As opinions go, I agree with Edith Head.
Who is Edith Head? She was a costume designer for Paramount Pictures who won 8 Academy Awards - a favorite among leading female stars of the 1940 and 50s, such as Ginger Rogers, Grace Kelly, Audrey Hepburn, Elizabeth Taylor and Loretta Young. Not all the film stars she designed for, and the characters they played, were modest women. But Edith Head’s personal opinion was:
“Your dresses should be tight enough to show you’re a woman and loose enough to show you’re a lady.”
I sat in the dentist chair. The hygienist was young, a natural blond, and cheerful. Her uniform was cheerful, too. Its pastels, cartoon characters and orange flowers seemed to match her personality. While she clipped the bib around my neck we shared some small talk. She probably asked me what I do. And I probably mentioned writing for home educators because our talk hopped onto the subject.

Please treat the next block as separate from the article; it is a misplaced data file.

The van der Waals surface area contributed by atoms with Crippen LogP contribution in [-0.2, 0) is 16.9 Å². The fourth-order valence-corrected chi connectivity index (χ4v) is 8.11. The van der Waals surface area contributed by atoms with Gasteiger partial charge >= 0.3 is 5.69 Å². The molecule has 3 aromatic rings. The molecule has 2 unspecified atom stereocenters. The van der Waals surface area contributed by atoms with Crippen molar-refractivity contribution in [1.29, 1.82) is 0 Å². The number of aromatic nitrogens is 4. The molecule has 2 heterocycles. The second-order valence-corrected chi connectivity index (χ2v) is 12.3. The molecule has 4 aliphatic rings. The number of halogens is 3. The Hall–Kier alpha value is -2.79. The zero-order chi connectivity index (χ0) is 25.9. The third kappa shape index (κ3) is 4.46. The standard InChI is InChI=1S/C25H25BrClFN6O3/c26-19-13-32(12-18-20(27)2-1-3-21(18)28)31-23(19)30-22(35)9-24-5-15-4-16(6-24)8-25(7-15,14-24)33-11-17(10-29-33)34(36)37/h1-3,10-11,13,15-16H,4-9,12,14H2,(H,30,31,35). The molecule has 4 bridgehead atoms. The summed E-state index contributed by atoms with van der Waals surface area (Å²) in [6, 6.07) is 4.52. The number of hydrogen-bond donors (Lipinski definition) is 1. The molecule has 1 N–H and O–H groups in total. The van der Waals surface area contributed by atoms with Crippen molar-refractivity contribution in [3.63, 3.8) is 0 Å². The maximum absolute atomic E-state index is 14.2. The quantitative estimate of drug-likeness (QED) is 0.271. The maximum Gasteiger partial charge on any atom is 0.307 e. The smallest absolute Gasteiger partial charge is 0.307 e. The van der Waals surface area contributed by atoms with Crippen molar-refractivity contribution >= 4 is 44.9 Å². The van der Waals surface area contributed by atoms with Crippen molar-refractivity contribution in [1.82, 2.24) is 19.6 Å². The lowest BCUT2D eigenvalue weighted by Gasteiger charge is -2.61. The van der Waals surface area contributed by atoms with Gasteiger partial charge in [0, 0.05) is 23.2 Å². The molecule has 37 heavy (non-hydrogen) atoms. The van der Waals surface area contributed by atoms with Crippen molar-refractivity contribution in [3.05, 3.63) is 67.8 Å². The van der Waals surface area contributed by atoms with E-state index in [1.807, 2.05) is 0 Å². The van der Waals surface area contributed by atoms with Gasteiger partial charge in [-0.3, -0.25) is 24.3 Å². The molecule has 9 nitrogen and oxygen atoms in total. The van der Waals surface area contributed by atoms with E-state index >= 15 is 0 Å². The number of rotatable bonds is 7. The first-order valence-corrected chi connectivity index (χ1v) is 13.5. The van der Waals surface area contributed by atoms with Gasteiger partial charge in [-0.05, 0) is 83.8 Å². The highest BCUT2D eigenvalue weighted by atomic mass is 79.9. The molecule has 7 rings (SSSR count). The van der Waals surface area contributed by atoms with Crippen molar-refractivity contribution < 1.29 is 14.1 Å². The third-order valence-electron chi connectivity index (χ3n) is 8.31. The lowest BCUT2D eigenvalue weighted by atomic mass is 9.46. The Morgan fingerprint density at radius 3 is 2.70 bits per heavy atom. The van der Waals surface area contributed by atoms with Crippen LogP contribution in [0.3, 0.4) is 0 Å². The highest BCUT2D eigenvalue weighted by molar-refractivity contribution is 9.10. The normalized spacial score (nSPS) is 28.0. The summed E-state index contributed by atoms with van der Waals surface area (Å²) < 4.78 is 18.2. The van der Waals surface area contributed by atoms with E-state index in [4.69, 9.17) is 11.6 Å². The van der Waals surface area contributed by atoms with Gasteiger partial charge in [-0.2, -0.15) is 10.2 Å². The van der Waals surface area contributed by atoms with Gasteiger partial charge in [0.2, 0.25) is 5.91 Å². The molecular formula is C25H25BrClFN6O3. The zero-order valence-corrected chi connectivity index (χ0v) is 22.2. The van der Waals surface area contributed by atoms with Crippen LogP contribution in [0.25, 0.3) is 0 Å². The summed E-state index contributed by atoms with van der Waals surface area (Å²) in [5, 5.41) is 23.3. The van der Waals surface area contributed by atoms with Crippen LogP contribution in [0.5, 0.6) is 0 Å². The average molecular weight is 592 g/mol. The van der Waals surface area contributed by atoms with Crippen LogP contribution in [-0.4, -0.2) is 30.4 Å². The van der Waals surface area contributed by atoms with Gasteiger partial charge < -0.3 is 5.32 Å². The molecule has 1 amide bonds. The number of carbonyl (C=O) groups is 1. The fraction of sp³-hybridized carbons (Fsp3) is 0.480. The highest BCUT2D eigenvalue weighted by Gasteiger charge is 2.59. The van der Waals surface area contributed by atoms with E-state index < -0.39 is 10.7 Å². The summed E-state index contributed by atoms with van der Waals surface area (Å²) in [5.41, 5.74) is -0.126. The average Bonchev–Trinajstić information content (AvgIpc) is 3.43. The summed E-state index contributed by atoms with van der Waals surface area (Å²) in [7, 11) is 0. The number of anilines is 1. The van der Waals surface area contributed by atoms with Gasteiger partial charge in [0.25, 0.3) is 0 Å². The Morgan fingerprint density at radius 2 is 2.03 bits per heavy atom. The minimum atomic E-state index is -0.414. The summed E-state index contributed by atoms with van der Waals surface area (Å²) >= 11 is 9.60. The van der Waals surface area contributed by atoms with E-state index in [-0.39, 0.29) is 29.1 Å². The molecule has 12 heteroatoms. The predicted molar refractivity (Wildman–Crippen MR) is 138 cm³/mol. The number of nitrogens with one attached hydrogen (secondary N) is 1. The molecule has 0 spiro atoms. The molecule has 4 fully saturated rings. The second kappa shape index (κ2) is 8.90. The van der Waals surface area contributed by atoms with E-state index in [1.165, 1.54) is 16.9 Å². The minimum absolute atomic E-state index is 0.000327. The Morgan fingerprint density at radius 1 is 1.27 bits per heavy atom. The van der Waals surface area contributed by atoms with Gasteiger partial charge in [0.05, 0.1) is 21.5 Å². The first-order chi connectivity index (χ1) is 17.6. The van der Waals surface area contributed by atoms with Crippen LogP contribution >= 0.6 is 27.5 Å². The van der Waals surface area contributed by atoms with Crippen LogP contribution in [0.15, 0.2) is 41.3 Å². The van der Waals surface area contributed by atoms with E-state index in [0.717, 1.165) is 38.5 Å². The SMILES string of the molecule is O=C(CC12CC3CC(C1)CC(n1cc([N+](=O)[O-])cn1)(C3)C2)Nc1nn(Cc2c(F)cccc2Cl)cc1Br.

“I attended Catholic school until 8th grade,” she volunteered. Afterwards she entered the mega-size high school in the area.
“How did that go?” I asked. It was the last thing I could say before I was required to hold my mouth ajar.
Deftly selecting a metal tool she said, “My biggest difficulty was trying to decide, each morning, what to wear.”
“Uh,” I vocalized but could say no more. But I understood far more than my “uh,” let on. I surmised that the transition from her schooldays in uniform to freedom-of-choice was a sore trial. Why?
How does a girl blend in without compromising her modesty? Clothes-choice can be deeply, emotionally trying to the coming-of-age Christian person. Peers impose the fashion status quo. Everything one does in the fish bowl of a government school is conspicuous. Nothing escapes notice. Any deviation from the status quo – especially one that takes a step toward modesty - can all-too-easily be made the subject of a joke, condescension, ridicule or gossip.